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    I need some help with a few questions form the c3 june 2008 paper.

    Here's the link: https://eiewebvip.edexcel.org.uk/Rep...e_20080606.pdf

    2. (c) (i) Write down the maximum value of 5cosx +12sinx.

    (ii) Find the smallest positive value of x for which this maximum value occurs.


    3. Given that f(x) = 2- lx+1l

    (c) find the coordianates of the points p,q and r

    (d) solve f(x) = 0.5x

    4. (b) Find the range of f.

    Also how do you find the domain?


    Thank you for any help in advance.
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    2ci You can use your value of R to tell you how much R\cos(x-\alpha) extends above and below the x axis, so the maximum value is just R which is 13.

    ii You're solving 13\cos(x-\alpha)=13 so \cos(x-\alpha)=1. Since you want the smallest x such that x>0 then therefore you want the smallest solution to \cos(x-\alpha)=1 where x-\alpha>-\alpha. You can sketch a graph to find this solution.

    c)
    P: Think of transformations of graphs. The 'point' on y=|x| is at (0,0), so the point on y=|x+1| is at (-1,0) so then work out the location of the point on y=-|x+1| and hence the location of the point on y=2-|x+1| which is P.

    Q: Since it's on the y axis, the x coordinate is zero, and the y coordinate is f(0) which you can just calculate

    R: Solve f(x)=0. You should get two solutions. One of them will be -3 which you don't need to worry about since that's given and the other solution will be the one you're interested in. This is your x coordinate.

    Alternatively, if you don't like equations with modulus signs in, you could use the coodinates of P and Q to get the equation of the line connecting P, Q and R then once you have that equation, let y=0 and find the x coordinate.

    d) Probably the easiest way to do this is to split it into cases: when x+1>0 and when x+1<0.

    4 b 1/(3+1)=1/4. As x increases, x+1 gets bigger so 1/(x+1) gets smaller and in fact it gets very very close to zero but doesn't quite reach it. However since the domain of f is x>3 then f(x) doesn't quite reach 1/4 either. So f can take values 0<f(x)<1/4.

    As for finding the domain, if you're referring to part c then just put down the same as the range of f. When you were told that the domain of f is x>3 then this is just because the person writing the question decided that would be a nice domain to use. There's no way you could have figured this out yourself without being told.

    However if you are asked to find a domain of a function then you should put down the range of values where the function is defined. For example the domain of \sqrt{x} is x\geq0 and the domain of 1/x is x\neq0.
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    (Original post by ttoby)
    2ci You can use your value of R to tell you how much R\cos(x-\alpha) extends above and below the x axis, so the maximum value is just R which is 13.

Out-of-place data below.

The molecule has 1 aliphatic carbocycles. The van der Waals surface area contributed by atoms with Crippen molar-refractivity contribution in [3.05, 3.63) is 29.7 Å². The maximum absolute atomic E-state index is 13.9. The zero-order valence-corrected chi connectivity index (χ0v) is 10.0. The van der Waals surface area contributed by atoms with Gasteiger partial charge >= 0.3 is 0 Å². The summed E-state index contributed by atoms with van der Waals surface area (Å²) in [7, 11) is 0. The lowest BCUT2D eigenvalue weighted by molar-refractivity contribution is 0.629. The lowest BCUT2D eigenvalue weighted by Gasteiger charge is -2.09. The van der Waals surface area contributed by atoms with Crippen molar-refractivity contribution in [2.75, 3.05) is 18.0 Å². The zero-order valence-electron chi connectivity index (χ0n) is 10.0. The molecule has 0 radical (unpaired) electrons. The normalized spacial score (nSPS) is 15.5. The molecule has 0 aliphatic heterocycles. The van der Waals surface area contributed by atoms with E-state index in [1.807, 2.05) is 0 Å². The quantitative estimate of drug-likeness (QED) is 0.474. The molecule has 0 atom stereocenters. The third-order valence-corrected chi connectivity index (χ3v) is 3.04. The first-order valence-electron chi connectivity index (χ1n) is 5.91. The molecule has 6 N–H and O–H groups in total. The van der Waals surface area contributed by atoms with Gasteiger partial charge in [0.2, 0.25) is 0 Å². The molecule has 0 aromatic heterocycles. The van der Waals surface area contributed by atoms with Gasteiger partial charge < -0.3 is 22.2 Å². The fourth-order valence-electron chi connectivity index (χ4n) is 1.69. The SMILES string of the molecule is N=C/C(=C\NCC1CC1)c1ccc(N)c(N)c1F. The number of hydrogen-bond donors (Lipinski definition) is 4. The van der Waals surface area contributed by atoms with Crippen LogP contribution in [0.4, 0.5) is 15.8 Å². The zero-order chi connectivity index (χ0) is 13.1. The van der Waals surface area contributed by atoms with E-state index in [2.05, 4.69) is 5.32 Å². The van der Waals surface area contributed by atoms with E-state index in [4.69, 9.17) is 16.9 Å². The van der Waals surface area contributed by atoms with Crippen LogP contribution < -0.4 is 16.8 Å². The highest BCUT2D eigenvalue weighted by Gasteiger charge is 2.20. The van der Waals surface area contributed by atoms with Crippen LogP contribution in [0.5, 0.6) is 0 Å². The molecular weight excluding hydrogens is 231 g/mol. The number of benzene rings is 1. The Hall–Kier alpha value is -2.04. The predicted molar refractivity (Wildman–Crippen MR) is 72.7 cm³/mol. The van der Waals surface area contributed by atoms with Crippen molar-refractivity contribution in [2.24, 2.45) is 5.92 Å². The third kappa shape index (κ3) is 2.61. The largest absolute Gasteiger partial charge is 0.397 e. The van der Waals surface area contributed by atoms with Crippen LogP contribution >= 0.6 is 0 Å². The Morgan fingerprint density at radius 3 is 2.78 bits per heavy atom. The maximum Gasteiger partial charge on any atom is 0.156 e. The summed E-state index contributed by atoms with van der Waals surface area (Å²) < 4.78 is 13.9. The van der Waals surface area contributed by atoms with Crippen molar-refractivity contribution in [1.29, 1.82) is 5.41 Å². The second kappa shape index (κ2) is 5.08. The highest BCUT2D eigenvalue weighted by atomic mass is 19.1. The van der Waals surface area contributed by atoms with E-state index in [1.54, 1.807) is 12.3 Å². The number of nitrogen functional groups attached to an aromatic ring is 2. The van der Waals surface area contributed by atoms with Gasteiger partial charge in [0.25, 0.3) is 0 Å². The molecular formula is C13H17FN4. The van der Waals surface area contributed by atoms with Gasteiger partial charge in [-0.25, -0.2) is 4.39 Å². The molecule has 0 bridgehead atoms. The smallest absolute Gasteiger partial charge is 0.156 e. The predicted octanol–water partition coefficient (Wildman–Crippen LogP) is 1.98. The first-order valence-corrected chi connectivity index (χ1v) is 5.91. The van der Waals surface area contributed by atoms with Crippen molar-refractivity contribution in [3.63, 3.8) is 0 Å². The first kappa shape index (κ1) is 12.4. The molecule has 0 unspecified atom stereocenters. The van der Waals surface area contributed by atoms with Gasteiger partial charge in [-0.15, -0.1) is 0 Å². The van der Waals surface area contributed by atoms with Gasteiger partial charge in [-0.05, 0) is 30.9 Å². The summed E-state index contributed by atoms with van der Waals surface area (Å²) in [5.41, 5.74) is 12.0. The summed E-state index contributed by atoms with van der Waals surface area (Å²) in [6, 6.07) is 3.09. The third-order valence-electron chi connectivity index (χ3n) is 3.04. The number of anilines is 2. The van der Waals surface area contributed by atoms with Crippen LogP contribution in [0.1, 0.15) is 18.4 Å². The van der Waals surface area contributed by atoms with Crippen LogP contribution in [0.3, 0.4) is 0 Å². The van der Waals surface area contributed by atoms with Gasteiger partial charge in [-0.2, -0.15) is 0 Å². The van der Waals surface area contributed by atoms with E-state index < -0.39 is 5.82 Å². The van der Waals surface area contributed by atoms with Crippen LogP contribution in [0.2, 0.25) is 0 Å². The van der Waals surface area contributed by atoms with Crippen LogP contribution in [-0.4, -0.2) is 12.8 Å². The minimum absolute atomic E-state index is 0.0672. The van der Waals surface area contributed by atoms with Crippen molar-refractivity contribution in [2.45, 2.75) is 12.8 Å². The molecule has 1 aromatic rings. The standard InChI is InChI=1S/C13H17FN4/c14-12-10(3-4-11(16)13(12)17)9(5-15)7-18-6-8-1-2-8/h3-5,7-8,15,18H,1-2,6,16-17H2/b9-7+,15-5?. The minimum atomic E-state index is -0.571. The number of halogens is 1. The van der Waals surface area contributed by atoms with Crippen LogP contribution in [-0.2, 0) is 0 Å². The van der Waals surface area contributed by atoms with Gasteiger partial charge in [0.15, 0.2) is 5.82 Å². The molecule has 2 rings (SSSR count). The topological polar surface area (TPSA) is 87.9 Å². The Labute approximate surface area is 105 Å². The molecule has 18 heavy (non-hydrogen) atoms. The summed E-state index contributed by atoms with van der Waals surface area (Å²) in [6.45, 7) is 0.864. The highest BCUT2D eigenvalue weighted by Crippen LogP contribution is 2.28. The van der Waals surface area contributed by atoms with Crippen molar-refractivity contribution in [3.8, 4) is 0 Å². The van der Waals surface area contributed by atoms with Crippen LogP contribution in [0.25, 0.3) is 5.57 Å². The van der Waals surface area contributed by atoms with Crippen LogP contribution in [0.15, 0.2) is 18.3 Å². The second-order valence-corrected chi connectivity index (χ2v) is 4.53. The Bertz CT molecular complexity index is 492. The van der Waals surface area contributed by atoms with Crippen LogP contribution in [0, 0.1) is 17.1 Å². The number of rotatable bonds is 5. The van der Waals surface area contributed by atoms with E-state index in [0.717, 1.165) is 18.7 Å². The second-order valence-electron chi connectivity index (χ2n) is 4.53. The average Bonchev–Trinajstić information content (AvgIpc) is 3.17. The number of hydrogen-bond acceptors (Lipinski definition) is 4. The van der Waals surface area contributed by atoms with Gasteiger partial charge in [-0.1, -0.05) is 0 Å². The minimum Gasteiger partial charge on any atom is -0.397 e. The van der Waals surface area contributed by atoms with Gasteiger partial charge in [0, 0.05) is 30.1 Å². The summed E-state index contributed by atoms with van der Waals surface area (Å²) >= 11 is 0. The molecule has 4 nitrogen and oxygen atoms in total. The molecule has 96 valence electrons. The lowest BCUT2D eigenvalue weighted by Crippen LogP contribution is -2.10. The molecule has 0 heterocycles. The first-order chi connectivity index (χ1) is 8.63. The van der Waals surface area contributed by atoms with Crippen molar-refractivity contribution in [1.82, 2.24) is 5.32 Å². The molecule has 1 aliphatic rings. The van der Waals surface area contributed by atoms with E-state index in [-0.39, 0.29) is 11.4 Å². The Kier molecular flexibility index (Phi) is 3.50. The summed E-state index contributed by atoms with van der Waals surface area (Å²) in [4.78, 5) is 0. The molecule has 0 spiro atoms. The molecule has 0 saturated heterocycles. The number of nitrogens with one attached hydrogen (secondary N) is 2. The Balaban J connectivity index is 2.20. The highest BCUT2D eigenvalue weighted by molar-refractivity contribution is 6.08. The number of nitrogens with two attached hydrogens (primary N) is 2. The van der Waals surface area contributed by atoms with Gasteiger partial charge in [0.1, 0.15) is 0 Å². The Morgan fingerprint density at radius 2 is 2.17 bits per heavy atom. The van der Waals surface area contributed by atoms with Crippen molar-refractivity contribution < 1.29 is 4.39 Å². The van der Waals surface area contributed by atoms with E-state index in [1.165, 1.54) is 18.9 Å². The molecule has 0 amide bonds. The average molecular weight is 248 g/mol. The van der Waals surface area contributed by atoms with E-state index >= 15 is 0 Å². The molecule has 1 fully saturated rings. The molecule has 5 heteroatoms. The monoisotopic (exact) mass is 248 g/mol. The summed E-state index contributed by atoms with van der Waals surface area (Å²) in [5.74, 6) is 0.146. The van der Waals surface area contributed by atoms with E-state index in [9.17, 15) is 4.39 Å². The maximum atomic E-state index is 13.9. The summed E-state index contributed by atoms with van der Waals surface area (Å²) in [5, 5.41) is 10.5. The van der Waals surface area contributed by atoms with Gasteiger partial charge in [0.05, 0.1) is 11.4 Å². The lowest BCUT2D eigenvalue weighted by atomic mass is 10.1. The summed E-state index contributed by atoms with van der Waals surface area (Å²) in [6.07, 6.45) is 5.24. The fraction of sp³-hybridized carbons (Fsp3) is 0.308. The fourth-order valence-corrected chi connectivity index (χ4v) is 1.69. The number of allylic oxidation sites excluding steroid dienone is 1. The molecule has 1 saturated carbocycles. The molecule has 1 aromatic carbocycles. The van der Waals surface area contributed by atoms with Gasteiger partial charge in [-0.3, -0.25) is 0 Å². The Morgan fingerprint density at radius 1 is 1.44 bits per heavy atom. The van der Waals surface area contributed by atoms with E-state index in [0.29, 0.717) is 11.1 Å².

ii You're solving 13\cos(x-\alpha)=13 so \cos(x-\alpha)=1. Since you want the smallest x such that x>0 then therefore you want the smallest solution to \cos(x-\alpha)=1 where x-\alpha&gt;-\alpha. You can sketch a graph to find this solution.

    c)
    P: Think of transformations of graphs. The 'point' on y=|x| is at (0,0), so the point on y=|x+1| is at (-1,0) so then work out the location of the point on y=-|x+1| and hence the location of the point on y=2-|x+1| which is P.

    Q: Since it's on the y axis, the x coordinate is zero, and the y coordinate is f(0) which you can just calculate

    R: Solve f(x)=0. You should get two solutions. One of them will be -3 which you don't need to worry about since that's given and the other solution will be the one you're interested in. This is your x coordinate.

    Alternatively, if you don't like equations with modulus signs in, you could use the coodinates of P and Q to get the equation of the line connecting P, Q and R then once you have that equation, let y=0 and find the x coordinate.

    d) Probably the easiest way to do this is to split it into cases: when x+1>0 and when x+1<0.

    4 b 1/(3+1)=1/4. As x increases, x+1 gets bigger so 1/(x+1) gets smaller and in fact it gets very very close to zero but doesn't quite reach it. However since the domain of f is x>3 then f(x) doesn't quite reach 1/4 either. So f can take values 0<f(x)<1/4.

    As for finding the domain, if you're referring to part c then just put down the same as the range of f. When you were told that the domain of f is x>3 then this is just because the person writing the question decided that would be a nice domain to use. There's no way you could have figured this out yourself without being told.

    However if you are asked to find a domain of a function then you should put down the range of values where the function is defined. For example the domain of \sqrt{x} is x\geq0 and the domain of 1/x is x\neq0.
    Thank you for the help.
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    thats really helpful to what i wanted to thanks
    also, do you know how i can find edexcel modular unit 3 June 2010 paper?
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    (Original post by Jess_Holland)
    thats really helpful to what i wanted to thanks
    also, do you know how i can find edexcel modular unit 3 June 2010 paper?

    http://www.thestudentroom.co.uk/show....php?t=1459768

    This thread post number 3. I'm assuming you wanted c3.
 
 
 
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